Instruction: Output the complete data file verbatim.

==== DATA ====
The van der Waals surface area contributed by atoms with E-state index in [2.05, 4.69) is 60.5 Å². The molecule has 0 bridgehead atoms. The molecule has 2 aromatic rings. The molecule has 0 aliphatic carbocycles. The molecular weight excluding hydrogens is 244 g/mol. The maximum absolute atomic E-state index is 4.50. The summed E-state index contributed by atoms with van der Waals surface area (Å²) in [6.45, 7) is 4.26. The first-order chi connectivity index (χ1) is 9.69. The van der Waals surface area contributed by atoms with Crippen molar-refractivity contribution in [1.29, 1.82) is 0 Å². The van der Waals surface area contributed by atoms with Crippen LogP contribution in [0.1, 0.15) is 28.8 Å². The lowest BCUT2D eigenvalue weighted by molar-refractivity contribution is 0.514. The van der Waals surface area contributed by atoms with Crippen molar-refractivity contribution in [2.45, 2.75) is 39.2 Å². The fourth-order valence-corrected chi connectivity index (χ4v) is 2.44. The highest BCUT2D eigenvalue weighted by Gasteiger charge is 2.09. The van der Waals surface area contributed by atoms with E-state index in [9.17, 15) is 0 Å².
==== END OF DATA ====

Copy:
The van der Waals surface area contributed by atoms with E-state index in [2.05, 4.69) is 60.5 Å². The molecule has 0 bridgehead atoms. The molecule has 2 aromatic rings. The molecule has 0 aliphatic carbocycles. The molecular weight excluding hydrogens is 244 g/mol. The maximum absolute atomic E-state index is 4.50. The summed E-state index contributed by atoms with van der Waals surface area (Å²) in [6.45, 7) is 4.26. The first-order chi connectivity index (χ1) is 9.69. The van der Waals surface area contributed by atoms with Crippen molar-refractivity contribution in [1.29, 1.82) is 0 Å². The van der Waals surface area contributed by atoms with Crippen LogP contribution in [0.1, 0.15) is 28.8 Å². The lowest BCUT2D eigenvalue weighted by molar-refractivity contribution is 0.514. The van der Waals surface area contributed by atoms with Crippen molar-refractivity contribution in [2.45, 2.75) is 39.2 Å². The fourth-order valence-corrected chi connectivity index (χ4v) is 2.44. The highest BCUT2D eigenvalue weighted by Gasteiger charge is 2.09. The van der Waals surface area contributed by atoms with E-state index in [9.17, 15) is 0 Å².